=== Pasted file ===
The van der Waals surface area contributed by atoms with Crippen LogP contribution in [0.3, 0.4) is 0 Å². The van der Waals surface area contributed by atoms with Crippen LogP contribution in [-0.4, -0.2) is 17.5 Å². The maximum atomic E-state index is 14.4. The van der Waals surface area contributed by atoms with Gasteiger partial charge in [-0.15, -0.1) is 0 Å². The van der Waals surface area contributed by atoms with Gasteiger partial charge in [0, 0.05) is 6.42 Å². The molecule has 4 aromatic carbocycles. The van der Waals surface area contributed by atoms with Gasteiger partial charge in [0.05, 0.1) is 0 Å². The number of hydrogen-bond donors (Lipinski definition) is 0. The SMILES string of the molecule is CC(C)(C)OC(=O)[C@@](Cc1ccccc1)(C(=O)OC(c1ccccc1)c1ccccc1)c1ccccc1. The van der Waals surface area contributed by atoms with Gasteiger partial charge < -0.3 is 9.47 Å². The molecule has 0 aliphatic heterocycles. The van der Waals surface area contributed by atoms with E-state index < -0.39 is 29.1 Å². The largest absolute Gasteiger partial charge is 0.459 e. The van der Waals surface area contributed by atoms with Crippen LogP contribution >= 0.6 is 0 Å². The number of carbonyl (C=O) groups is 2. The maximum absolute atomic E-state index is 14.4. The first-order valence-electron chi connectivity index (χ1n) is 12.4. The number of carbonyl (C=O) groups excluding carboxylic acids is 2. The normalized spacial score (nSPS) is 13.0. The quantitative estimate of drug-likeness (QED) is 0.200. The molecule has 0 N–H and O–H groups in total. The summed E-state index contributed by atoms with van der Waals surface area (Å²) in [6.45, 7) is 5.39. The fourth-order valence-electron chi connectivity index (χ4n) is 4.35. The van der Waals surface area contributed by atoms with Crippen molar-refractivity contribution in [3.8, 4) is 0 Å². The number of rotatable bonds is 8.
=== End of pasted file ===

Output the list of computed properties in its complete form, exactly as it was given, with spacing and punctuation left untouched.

The van der Waals surface area contributed by atoms with Crippen LogP contribution in [0.3, 0.4) is 0 Å². The van der Waals surface area contributed by atoms with Crippen LogP contribution in [-0.4, -0.2) is 17.5 Å². The maximum atomic E-state index is 14.4. The van der Waals surface area contributed by atoms with Gasteiger partial charge in [-0.15, -0.1) is 0 Å². The van der Waals surface area contributed by atoms with Gasteiger partial charge in [0, 0.05) is 6.42 Å². The molecule has 4 aromatic carbocycles. The van der Waals surface area contributed by atoms with Gasteiger partial charge in [0.05, 0.1) is 0 Å². The number of hydrogen-bond donors (Lipinski definition) is 0. The SMILES string of the molecule is CC(C)(C)OC(=O)[C@@](Cc1ccccc1)(C(=O)OC(c1ccccc1)c1ccccc1)c1ccccc1. The van der Waals surface area contributed by atoms with Gasteiger partial charge < -0.3 is 9.47 Å². The molecule has 0 aliphatic heterocycles. The van der Waals surface area contributed by atoms with E-state index < -0.39 is 29.1 Å². The largest absolute Gasteiger partial charge is 0.459 e. The van der Waals surface area contributed by atoms with Crippen LogP contribution >= 0.6 is 0 Å². The number of carbonyl (C=O) groups is 2. The maximum absolute atomic E-state index is 14.4. The first-order valence-electron chi connectivity index (χ1n) is 12.4. The number of carbonyl (C=O) groups excluding carboxylic acids is 2. The normalized spacial score (nSPS) is 13.0. The quantitative estimate of drug-likeness (QED) is 0.200. The molecule has 0 N–H and O–H groups in total. The summed E-state index contributed by atoms with van der Waals surface area (Å²) in [6.45, 7) is 5.39. The fourth-order valence-electron chi connectivity index (χ4n) is 4.35. The van der Waals surface area contributed by atoms with Crippen molar-refractivity contribution in [3.8, 4) is 0 Å². The number of rotatable bonds is 8.